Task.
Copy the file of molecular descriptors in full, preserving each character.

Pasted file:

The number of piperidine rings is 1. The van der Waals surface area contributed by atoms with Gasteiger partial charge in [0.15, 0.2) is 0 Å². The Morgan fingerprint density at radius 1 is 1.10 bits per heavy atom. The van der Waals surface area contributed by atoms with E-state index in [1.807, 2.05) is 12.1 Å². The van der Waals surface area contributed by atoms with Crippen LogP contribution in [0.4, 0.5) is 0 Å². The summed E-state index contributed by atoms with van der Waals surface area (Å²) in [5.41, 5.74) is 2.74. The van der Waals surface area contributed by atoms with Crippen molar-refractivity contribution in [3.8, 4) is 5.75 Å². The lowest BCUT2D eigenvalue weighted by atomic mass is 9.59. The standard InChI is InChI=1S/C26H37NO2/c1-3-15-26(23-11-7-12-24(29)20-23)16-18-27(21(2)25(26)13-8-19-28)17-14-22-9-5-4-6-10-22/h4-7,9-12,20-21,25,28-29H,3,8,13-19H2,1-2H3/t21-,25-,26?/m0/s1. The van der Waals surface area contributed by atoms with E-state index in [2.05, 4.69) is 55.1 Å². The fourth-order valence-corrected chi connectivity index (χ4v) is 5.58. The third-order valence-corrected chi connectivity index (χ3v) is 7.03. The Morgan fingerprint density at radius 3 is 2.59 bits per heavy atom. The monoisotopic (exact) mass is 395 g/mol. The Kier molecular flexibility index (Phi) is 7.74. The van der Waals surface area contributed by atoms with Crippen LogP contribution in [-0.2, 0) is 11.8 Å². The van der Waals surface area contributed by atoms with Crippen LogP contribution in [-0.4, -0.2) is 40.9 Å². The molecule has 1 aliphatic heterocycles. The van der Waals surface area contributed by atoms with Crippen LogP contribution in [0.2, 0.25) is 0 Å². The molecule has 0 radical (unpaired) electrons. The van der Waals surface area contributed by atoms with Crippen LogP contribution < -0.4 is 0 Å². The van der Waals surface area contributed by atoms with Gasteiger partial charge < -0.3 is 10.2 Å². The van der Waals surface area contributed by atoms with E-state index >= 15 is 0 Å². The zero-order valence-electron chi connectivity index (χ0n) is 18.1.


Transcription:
The number of piperidine rings is 1. The van der Waals surface area contributed by atoms with Gasteiger partial charge in [0.15, 0.2) is 0 Å². The Morgan fingerprint density at radius 1 is 1.10 bits per heavy atom. The van der Waals surface area contributed by atoms with E-state index in [1.807, 2.05) is 12.1 Å². The van der Waals surface area contributed by atoms with Crippen LogP contribution in [0.4, 0.5) is 0 Å². The summed E-state index contributed by atoms with van der Waals surface area (Å²) in [5.41, 5.74) is 2.74. The van der Waals surface area contributed by atoms with Crippen molar-refractivity contribution in [3.8, 4) is 5.75 Å². The lowest BCUT2D eigenvalue weighted by atomic mass is 9.59. The standard InChI is InChI=1S/C26H37NO2/c1-3-15-26(23-11-7-12-24(29)20-23)16-18-27(21(2)25(26)13-8-19-28)17-14-22-9-5-4-6-10-22/h4-7,9-12,20-21,25,28-29H,3,8,13-19H2,1-2H3/t21-,25-,26?/m0/s1. The van der Waals surface area contributed by atoms with E-state index in [2.05, 4.69) is 55.1 Å². The fourth-order valence-corrected chi connectivity index (χ4v) is 5.58. The third-order valence-corrected chi connectivity index (χ3v) is 7.03. The Morgan fingerprint density at radius 3 is 2.59 bits per heavy atom. The monoisotopic (exact) mass is 395 g/mol. The Kier molecular flexibility index (Phi) is 7.74. The van der Waals surface area contributed by atoms with Crippen LogP contribution in [-0.2, 0) is 11.8 Å². The van der Waals surface area contributed by atoms with Crippen LogP contribution in [-0.4, -0.2) is 40.9 Å². The molecule has 1 aliphatic heterocycles. The van der Waals surface area contributed by atoms with Crippen LogP contribution in [0.2, 0.25) is 0 Å². The molecule has 0 radical (unpaired) electrons. The van der Waals surface area contributed by atoms with Crippen LogP contribution < -0.4 is 0 Å². The van der Waals surface area contributed by atoms with Gasteiger partial charge < -0.3 is 10.2 Å². The van der Waals surface area contributed by atoms with E-state index >= 15 is 0 Å². The zero-order valence-electron chi connectivity index (χ0n) is 18.1.